Send to

Choose Destination
See comment in PubMed Commons below
Transplantation. 2003 Nov 15;76(9):1375-9.

CD154 on the surface of CD4+CD25+ regulatory T cells contributes to skin transplant tolerance.

Author information

Department of Microbiology and Immunology, Dartmouth Hitchcock Medical Center, Dartmouth Medical School, Lebanon, New Hampshire 03756, USA.



It is known that the infusion of whole blood from donors (donor-specific transfusion) into recipients combined with anti-CD154 therapy can prolong allograft survival. It has generally been agreed that the effectiveness of anti-CD154 therapy is caused by the inactivation of alloreactive CD4+ and CD8+ effector T cells. The recent literature has implicated CD4+CD25+ regulatory T cells in the suppression of autoimmunity and graft rejection, and we therefore examined whether CD154 blockade is effective because of its blockade of inflammatory T-cell activation or because of a direct impact on the regulatory T cells.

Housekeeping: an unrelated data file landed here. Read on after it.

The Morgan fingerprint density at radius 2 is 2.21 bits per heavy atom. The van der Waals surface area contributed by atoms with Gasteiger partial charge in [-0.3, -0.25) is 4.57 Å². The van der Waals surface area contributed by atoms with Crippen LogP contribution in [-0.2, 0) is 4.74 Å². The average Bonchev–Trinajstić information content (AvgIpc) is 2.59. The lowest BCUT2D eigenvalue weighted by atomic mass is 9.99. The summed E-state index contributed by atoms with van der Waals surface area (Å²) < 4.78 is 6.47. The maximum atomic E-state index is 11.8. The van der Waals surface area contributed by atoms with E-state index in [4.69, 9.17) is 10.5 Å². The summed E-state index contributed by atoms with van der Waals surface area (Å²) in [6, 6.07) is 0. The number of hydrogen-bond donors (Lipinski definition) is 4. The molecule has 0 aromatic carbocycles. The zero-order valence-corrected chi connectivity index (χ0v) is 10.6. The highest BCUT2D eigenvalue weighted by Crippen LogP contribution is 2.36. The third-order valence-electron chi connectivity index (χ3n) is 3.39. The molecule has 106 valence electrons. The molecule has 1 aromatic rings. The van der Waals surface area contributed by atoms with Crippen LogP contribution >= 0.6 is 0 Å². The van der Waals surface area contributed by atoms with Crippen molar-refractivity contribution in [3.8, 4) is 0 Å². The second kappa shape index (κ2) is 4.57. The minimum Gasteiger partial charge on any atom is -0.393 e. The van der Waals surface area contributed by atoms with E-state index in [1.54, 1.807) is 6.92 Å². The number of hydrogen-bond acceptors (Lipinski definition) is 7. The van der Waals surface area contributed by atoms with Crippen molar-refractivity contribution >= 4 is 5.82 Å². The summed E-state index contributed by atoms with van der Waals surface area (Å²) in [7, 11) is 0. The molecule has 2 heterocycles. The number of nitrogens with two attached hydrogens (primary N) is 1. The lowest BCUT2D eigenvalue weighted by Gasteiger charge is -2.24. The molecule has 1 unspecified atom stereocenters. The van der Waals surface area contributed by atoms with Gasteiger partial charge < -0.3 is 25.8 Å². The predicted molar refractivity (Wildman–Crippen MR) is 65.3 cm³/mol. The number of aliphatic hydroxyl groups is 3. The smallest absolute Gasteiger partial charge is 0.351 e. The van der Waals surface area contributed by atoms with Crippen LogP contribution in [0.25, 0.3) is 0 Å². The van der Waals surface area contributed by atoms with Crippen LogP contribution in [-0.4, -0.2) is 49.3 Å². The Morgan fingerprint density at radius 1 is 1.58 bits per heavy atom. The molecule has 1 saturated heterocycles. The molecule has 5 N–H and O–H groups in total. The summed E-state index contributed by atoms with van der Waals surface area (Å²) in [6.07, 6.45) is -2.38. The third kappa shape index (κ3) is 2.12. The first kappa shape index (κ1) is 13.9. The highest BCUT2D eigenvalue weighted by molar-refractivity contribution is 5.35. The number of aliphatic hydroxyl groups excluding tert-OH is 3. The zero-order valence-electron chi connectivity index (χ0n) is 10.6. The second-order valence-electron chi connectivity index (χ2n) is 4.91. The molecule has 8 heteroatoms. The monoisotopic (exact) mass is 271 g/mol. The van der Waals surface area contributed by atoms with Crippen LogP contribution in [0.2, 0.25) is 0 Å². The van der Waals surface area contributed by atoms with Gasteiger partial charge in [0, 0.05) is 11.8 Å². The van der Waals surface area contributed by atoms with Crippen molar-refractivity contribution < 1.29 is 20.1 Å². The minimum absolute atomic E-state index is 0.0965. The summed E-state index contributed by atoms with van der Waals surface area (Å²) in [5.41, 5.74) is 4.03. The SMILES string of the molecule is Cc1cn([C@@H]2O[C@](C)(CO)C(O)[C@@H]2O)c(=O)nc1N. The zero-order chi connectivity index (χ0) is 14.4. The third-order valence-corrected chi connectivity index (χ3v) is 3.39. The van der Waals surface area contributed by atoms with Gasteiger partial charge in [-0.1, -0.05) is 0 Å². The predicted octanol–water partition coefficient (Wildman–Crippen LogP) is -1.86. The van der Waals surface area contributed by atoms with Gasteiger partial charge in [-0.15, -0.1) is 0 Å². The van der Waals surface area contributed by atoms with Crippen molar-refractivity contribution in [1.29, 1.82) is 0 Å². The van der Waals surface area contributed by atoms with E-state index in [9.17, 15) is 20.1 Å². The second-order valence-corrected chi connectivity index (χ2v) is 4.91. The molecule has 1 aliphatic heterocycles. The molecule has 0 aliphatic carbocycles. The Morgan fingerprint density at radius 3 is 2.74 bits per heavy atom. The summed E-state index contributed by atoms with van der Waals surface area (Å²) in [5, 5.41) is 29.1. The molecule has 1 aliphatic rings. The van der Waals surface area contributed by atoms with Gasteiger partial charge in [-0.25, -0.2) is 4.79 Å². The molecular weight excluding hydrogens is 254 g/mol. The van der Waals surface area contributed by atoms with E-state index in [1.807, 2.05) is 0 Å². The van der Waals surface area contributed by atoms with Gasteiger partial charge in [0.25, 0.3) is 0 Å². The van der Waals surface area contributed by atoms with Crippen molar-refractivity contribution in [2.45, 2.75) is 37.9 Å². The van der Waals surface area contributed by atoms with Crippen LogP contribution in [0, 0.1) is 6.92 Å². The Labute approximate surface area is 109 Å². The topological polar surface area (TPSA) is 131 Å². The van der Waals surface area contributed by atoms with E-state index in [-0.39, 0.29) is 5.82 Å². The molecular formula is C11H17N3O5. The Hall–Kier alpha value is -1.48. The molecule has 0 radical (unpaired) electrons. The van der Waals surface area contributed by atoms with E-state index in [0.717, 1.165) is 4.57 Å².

RAG(-/-) mice were adoptively transfused with CD4+ T cells or a subset of the population (CD4+CD25+ or CD4+CD25- T cells) alone or in combination with donor-specific transfusion and anti-CD154 and given an allo-skin transplant. The longevity of the transplant was determined over time. CD154(-/-)CD4+ T cells were used to assess the importance of CD154 in graft rejection and acceptance.


CD154 blockade (or loss of CD154) on CD4+CD25+ regulatory T cells enhanced their immunosuppressive activities and was a contributing factor to anti-CD154-induced immune suppression in vivo. In a model of allograft tolerance, suppression was elicited by antigen and anti-CD154 or antigen alone if the CD4+CD25+ regulatory T cells were deficient in CD154 expression.


Neutralizing the function of CD154 on regulatory T cells upon antigen exposure induces heightened levels of suppressive activities and is likely a contributing factor to the long-lived therapeutic effects of anti-CD154 treatment.

[Indexed for MEDLINE]
PubMed Commons home

PubMed Commons

How to join PubMed Commons

    Supplemental Content

    Full text links

    Icon for Lippincott Williams & Wilkins
    Loading ...
    Support Center